In recent years, the widespread use of statins for lowering cholesterol production levels in the liver has been questioned by a number of clinical studies. Statins serve as a class of drugs that is routinely prescribed to fight atherosclerosis, a condition that may further lead to cardiovascular disease and adverse events. A meta-analysis of 13 clinical trials spanning 1994 – 2009, with a total of over 91,000 participants, concluded that statin use is associated with a 9% increased risk of developing type 2 diabetes. The risk was deemed to be relatively low and outweighed by the benefits of statin therapy in preventing cardiovascular events like heart attacks and strokes. Other research has aimed at clarifying the conditions for the increased risk, as well as concentrated on other previously unobserved effects of statins on the body.
A large study conducted in Ontario, Canada analyzed medical data from 1.5 million residents aged 66 and older. Various statins were compared with pravastatin. The risks of diabetes onset were found to be as follows: atorvastatin (20% higher than pravastatin), rosuvastatin (+18%), simvastatin (+10%), fluvastatin (-5%), and lovastatin (-1%). The number of adverse events decreased from atorvastatin to lovastatin in a similar fashion. The results indicate that pravastatin, fluvastatin, and lovastatin may represent a safer option for patients with higher risk factors for diabetes: chiefly obesity and high blood sugar. Another team at Rochester Methodist Hospital found that post-menopausal women are at an increased risk of new onset diabetes from the whole class of statins, regardless of the particular type.
Statins were also linked to a high risk of cataracts, an age-related condition where the lens of the eye becomes cloudy, often leading to vision loss. The research conducted with 46,000 participants showed a 27% increased risk of cataracts in statin users over non-users.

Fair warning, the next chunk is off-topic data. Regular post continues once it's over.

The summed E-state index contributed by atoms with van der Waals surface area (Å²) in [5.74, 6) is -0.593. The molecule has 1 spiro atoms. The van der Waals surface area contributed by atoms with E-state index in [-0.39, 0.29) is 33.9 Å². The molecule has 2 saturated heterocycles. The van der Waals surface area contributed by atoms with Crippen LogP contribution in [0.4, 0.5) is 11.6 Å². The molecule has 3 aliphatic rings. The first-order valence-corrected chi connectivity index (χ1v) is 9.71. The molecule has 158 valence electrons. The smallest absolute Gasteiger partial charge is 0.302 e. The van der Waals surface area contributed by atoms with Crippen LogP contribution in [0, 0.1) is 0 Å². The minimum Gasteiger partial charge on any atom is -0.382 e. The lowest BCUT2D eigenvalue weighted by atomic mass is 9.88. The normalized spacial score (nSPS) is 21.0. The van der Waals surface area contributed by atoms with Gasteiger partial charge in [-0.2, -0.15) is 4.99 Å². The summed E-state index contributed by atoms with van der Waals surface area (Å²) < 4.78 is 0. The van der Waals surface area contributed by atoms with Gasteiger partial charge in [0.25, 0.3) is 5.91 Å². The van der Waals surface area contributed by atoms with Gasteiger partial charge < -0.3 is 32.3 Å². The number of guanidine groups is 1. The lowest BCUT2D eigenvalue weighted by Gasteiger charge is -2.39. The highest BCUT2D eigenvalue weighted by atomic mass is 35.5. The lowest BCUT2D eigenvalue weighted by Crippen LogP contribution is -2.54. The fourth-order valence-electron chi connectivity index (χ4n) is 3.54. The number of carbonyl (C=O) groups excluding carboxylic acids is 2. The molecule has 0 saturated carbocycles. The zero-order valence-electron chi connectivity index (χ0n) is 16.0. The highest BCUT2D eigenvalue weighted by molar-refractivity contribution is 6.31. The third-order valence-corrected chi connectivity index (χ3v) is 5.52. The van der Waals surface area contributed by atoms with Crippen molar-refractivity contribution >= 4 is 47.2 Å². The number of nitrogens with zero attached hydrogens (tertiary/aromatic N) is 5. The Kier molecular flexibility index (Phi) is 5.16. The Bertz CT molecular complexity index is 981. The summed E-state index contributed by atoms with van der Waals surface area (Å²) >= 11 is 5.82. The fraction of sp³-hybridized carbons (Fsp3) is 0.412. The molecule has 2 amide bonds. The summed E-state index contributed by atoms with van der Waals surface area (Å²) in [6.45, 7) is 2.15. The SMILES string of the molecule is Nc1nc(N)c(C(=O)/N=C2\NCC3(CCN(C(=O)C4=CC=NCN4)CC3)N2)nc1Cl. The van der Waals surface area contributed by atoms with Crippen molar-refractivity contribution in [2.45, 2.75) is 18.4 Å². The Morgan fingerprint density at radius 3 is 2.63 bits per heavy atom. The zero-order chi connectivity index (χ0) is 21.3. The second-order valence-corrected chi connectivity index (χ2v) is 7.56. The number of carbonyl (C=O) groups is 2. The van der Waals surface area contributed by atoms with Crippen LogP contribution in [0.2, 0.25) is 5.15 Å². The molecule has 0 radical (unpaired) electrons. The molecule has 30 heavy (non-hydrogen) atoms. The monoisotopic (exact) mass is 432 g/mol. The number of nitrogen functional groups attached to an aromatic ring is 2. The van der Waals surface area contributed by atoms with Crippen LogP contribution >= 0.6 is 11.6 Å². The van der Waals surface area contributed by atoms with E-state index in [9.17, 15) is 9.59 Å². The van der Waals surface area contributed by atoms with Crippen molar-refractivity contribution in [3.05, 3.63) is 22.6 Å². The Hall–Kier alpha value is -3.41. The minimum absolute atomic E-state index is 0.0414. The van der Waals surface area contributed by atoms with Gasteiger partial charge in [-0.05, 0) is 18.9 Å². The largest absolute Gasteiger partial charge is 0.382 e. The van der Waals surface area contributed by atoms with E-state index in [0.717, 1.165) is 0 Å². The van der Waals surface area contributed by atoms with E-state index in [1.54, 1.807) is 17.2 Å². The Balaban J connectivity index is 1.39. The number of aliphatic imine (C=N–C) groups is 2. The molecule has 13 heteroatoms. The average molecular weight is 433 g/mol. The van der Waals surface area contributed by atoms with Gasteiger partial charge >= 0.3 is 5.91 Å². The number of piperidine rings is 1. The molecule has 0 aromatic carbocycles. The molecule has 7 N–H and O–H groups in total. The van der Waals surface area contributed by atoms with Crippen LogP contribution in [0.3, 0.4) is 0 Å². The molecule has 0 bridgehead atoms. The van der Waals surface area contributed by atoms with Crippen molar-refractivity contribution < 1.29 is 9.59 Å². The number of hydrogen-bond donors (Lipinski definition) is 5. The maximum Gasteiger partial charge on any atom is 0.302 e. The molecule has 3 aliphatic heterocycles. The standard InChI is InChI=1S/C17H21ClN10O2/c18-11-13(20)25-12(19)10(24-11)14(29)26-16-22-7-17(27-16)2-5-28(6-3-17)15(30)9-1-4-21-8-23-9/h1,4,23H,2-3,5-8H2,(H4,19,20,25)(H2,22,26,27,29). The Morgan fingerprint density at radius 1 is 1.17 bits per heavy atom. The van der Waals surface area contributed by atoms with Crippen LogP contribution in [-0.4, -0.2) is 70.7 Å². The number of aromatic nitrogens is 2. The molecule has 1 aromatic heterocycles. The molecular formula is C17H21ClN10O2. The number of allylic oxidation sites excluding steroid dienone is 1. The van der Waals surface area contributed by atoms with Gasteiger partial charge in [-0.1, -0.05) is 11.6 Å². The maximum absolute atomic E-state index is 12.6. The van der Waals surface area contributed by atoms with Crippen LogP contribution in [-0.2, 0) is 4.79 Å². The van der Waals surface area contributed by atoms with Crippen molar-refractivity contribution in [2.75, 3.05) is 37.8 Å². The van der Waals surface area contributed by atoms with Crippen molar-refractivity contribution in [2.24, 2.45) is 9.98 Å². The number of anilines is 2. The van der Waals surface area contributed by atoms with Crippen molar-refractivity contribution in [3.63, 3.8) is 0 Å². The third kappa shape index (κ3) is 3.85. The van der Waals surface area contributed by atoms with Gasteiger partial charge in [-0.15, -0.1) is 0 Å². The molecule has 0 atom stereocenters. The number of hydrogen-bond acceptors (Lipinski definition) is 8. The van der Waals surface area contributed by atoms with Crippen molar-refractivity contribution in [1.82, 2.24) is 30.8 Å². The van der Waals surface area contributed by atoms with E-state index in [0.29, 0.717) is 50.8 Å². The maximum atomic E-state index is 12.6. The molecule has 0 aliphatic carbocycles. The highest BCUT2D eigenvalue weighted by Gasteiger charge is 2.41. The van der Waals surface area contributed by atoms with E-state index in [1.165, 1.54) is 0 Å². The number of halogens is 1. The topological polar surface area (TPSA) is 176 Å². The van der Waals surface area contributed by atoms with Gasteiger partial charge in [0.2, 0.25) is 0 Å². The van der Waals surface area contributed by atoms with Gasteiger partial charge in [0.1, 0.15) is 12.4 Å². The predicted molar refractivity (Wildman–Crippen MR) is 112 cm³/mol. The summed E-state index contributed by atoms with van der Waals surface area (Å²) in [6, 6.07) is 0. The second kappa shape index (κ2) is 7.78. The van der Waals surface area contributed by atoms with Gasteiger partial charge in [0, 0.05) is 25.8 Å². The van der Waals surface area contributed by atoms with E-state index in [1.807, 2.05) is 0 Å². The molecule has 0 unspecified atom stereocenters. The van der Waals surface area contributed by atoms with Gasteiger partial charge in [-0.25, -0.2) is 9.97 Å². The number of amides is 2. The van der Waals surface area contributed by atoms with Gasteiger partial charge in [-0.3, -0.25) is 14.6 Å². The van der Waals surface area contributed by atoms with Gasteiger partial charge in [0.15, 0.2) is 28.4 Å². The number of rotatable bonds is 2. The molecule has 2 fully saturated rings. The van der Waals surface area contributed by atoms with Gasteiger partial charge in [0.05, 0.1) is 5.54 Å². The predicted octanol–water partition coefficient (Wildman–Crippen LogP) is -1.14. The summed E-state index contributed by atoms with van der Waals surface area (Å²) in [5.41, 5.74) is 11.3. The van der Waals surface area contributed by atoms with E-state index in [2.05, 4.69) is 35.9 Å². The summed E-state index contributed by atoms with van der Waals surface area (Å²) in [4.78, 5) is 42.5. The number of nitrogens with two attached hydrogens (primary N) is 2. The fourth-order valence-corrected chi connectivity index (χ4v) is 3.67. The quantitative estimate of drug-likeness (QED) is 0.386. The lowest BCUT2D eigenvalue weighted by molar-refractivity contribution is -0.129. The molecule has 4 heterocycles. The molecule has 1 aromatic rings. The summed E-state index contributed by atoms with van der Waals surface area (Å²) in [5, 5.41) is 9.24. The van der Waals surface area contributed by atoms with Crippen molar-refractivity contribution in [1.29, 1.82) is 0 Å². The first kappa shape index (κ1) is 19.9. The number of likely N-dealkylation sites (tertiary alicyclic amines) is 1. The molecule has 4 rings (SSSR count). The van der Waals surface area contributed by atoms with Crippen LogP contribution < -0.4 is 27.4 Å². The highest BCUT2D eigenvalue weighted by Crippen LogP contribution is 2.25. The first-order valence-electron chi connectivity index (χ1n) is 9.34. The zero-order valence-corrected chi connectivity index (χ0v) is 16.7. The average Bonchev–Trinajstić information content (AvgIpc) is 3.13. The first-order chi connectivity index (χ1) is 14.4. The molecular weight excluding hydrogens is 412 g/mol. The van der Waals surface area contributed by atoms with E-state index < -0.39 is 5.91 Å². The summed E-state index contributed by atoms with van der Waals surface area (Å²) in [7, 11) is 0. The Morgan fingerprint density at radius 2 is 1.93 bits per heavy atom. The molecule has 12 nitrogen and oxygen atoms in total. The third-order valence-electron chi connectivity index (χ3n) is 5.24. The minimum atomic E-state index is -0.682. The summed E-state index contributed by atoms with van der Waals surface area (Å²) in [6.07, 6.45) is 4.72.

Conversely, studies with statins have also shown positive effects on the body. One such benefit is the reduction of gum inflammation in patients with cardiovascular disease. A high dose (80mg) of atorvastatin is significantly effective at reducing signs of periodontal disease after 4 weeks, researchers at Harvard Medical School report. Coexistence of atherosclerosis and chronic gum inflammation may point to the importance of oral hygiene in reducing artery inflammation. However, more studies on this topic are necessary to examine the mechanisms of drug action.
Despite mounting evidence for slight diabetes risk that accompanies statin use, Harvard researchers advise that the benefits for cardiovascular disease outweigh these risks. In a large five year clinical trial, for every 54 cases of diabetes caused from statin use, 134 cardiovascular events like strokes and heart attacks were prevented. Although, patients with diabetes risk factors exhibited a 28% higher chance of progressing to the disease, it was counterbalanced by the 39% lower chance of cardiovascular disease progression and 17% less death risk. The latter two risks were lowered to 52% and 22% in patients without the risk factors of diabetes. The medical community urges patients not to abandon their statin regimens, as the drugs are still very efficient at preventing heart disease and mortality.
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Written by Julia Yusupova